Another disgrace, and upsetting fact, is the fact that Wes Craven will have NO involvement in the film, despite rumours before that he would have. Wes has commented saying that he is hurt, but that he has no choice regarding the matter as it has been taken out of his hands. Craven has repeatedly expressed that his ‘A Nightmare on Elm Street’ was intended to be a one off original, and that he was more than upset by the sequels; so it’s common sense that he wouldn’t want the film ‘re-made’? I’ve already bared witness to the poor imitation by ‘P.D’ of Craven’s ‘The Hills Have Eyes’, and all that was added was more gratuitous gore, violence and molestation scenes – does anyone with a hint of artistic love for the horror genre think this makes a better, or more frightening movie?
Wes Craven attended the premiere of "The Last House on the Left" where he said that it "hurts" to see the upcoming remake of "A Nightmare on Elm Street." He created the original slasher film and the infamous character Freddy Krueger, but has no involvement with the new version. When asked how he felt about the remake, he said: "That one kinda hurts, because I don't have any rights to participate in it at all." He continued, discussing about how he lost the rights to the characters he created: "It was done at a time when I was dirt poor so I had to sell everything when I sold the script, so that one hurts a bit." When asked if he would be seeing the film, he said "probably not.” Now, to me, this has gone lower than low, to take a writers material, and basically steal it, and then pass it off as your own, without even changing the films title, or suggesting that the film is an update of a previous classic, such as Rob Zombie had the decency to do with “Rob Zombie’s Halloween”, in other words, not the original film. This use of the same title is also confusing to audiences.
Shooting is expected to take place in the Chicago suburbs, so if you’re a fan of the original and/or are against all these re-makes, get your lynch mob placards out and complain about it. I’m tired of seeing poor imitations of literal, iconic classics. ‘Nightmare’ is only twenty five years old, at this rate horror fans will be seeing re-makes of films a few years after the originals. The only way to stop this is to boycott the re-makes.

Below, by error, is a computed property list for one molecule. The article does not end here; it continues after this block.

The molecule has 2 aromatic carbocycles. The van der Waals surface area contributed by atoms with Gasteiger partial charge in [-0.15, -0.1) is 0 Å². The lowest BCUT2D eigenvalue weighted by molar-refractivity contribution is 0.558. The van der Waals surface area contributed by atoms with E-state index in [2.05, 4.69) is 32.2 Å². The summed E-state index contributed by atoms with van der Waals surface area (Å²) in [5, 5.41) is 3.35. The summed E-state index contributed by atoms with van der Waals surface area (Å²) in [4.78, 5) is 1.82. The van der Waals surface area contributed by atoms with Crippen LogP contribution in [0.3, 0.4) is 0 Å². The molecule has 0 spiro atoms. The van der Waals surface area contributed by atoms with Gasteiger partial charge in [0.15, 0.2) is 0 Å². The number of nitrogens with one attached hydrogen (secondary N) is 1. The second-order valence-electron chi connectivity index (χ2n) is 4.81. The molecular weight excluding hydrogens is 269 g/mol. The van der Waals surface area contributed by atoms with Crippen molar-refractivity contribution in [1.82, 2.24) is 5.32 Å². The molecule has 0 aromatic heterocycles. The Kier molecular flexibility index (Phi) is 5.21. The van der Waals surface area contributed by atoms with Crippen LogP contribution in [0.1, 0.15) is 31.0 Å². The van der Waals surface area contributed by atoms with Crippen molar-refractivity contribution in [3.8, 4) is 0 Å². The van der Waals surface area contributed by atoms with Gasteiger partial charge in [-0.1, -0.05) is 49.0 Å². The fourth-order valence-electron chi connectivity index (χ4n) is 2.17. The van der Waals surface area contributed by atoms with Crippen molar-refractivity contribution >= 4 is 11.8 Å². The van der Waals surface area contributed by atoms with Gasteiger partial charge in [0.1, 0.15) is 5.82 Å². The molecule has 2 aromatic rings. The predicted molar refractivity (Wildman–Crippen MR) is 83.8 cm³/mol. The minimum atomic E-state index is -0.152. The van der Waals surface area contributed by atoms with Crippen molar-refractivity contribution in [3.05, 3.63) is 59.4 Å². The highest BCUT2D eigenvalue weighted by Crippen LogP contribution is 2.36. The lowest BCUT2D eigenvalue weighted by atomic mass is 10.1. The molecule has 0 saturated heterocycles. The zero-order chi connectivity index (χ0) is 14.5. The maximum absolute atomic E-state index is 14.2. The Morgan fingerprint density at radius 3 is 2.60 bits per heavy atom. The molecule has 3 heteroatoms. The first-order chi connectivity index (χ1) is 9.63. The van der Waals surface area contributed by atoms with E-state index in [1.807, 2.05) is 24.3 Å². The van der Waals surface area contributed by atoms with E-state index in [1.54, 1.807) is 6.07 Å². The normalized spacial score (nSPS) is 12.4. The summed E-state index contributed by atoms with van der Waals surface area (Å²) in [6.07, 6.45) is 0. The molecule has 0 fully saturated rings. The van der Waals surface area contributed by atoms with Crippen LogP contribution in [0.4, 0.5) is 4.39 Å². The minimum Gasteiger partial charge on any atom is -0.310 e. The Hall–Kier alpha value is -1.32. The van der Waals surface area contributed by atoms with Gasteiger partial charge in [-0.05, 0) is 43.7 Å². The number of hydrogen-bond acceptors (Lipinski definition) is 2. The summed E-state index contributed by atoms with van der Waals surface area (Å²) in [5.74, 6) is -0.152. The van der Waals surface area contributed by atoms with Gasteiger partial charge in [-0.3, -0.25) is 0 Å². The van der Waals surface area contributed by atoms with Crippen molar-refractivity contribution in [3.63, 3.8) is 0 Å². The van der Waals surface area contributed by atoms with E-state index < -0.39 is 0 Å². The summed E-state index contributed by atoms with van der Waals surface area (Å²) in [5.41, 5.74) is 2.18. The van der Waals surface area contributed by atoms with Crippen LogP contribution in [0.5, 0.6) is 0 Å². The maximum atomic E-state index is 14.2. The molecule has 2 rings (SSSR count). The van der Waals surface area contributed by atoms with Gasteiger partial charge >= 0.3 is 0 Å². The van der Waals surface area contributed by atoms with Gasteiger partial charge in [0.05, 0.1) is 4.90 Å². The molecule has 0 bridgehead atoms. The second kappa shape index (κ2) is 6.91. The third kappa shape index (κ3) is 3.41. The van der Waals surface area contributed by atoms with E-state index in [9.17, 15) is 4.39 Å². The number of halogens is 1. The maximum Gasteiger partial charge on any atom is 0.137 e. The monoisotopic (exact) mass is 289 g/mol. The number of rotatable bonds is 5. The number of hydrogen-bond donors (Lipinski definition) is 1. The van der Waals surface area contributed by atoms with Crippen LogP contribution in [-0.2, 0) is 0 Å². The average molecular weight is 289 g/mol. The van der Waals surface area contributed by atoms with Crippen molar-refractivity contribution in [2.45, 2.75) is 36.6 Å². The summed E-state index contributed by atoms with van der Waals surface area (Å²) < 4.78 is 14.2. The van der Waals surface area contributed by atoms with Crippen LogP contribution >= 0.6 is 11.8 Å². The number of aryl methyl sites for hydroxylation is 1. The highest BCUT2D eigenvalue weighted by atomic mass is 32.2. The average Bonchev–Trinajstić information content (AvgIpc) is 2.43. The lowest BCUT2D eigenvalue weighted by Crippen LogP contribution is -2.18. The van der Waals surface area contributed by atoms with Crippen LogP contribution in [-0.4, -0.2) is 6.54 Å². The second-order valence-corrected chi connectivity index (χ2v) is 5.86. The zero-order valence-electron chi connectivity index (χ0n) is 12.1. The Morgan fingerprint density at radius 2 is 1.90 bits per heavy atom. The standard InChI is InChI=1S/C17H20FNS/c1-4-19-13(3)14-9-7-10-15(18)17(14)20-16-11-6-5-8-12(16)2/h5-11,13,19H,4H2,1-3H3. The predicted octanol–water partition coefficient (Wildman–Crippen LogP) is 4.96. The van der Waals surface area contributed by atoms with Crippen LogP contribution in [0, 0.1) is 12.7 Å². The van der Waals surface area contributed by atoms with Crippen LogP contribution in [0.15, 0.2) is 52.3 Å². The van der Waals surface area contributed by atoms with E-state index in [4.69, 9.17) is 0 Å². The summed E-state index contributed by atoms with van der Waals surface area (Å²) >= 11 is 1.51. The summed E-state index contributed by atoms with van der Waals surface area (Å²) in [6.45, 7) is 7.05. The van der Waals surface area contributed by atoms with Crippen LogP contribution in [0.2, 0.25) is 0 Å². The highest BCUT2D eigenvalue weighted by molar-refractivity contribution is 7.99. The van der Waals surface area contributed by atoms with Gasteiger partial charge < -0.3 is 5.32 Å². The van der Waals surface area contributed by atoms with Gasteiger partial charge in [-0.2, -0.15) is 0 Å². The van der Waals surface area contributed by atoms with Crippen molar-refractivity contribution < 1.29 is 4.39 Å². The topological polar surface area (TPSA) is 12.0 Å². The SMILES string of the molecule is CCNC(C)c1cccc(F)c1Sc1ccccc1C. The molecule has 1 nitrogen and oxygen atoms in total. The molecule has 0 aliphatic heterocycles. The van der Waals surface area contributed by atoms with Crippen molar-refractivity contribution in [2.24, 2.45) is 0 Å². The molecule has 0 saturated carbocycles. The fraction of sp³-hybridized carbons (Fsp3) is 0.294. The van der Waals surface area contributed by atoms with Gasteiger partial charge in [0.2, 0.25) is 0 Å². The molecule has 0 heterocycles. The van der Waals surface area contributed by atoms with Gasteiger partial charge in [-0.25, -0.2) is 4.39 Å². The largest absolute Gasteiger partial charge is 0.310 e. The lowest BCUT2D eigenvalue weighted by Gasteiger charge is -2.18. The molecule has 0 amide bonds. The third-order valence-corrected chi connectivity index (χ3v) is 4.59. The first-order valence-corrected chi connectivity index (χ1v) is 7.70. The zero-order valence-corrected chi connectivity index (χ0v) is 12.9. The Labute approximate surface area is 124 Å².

On a slightly different subject, but a higher note, thank-you ‘Twilight’! According to ‘Empire Online’, ‘Twilight’s’ success has actually forced the shutdown of another ‘P.D’ “re-imagining.” The film in development was another unnecessary remake, this time, vamp horror ‘Near Dark’, Kathryn Bigelow’s 1987 tale of a female vampire in love with a male mortal in Midwest America. Brad Fuller, the ‘Platinum Dunes’ producer behind the remake, explained the reason behind the film’s demise, while at the same time letting slip that the company has no artistic merit and only produces re-makes for money:
“‘Near Dark’ is probably not going to happen. I think that ‘Twilight’ was the same type of thing we were going for, although ‘Near Dark’ was a much darker, sexier, rated R version of that. But I’m concerned that, conceptually, that ‘Near Dark’ and ‘Twilight’ are too similar in terms of a vampire movie. For now, that movie is on hold. The concept of ‘one person’s a vampire, the other person isn’t and they’re in love,’ with the success of that film (Twilight), we would not measure up. It’s not the right time to make that.”
Any remake of a film that still holds up perfectly well is a bad idea, but these guys can’t seem to grasp that, or they simply don’t care that these movies mean a lot to horror fans, and aren’t there just to make money. Not to mention that there is SO much original, good material out there that isn’t, and won’t get heard by them, because they don’t seem interested in original horror. I find this remake trend appalling, and you know if they’re going after ‘Nightmare’, and Hitchcock's 'The Birds' then no movie is safe.
And now, a jump rope song...
One, two, ‘Platinum Dunes’ are coming for your favourite film,
Three, four, they’re “re-imagining” again,
Five six, it’s the com-plete pits,
Seven, eight, they should be in a legal fight
Nine, ten, they’ve ruined another classic... again